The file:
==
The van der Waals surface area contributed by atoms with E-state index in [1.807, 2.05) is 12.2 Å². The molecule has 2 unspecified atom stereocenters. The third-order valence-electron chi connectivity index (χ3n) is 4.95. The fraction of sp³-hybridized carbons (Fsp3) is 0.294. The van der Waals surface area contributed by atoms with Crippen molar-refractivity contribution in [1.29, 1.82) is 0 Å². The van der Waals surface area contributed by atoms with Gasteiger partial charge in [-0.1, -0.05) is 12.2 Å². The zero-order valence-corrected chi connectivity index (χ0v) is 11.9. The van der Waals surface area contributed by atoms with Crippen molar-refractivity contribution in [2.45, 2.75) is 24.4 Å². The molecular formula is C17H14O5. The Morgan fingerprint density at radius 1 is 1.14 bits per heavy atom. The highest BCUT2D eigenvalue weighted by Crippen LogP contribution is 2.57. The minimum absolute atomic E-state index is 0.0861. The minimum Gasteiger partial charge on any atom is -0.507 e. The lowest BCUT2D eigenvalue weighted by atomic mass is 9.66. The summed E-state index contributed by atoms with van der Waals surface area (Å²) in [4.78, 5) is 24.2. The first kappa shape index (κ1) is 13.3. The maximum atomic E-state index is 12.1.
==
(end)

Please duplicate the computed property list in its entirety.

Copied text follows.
The van der Waals surface area contributed by atoms with E-state index in [1.807, 2.05) is 12.2 Å². The molecule has 2 unspecified atom stereocenters. The third-order valence-electron chi connectivity index (χ3n) is 4.95. The fraction of sp³-hybridized carbons (Fsp3) is 0.294. The van der Waals surface area contributed by atoms with Crippen molar-refractivity contribution in [1.29, 1.82) is 0 Å². The van der Waals surface area contributed by atoms with Gasteiger partial charge in [-0.1, -0.05) is 12.2 Å². The zero-order valence-corrected chi connectivity index (χ0v) is 11.9. The van der Waals surface area contributed by atoms with Crippen molar-refractivity contribution in [2.45, 2.75) is 24.4 Å². The molecular formula is C17H14O5. The Morgan fingerprint density at radius 1 is 1.14 bits per heavy atom. The highest BCUT2D eigenvalue weighted by Crippen LogP contribution is 2.57. The minimum absolute atomic E-state index is 0.0861. The minimum Gasteiger partial charge on any atom is -0.507 e. The lowest BCUT2D eigenvalue weighted by atomic mass is 9.66. The summed E-state index contributed by atoms with van der Waals surface area (Å²) in [4.78, 5) is 24.2. The first kappa shape index (κ1) is 13.3. The maximum atomic E-state index is 12.1.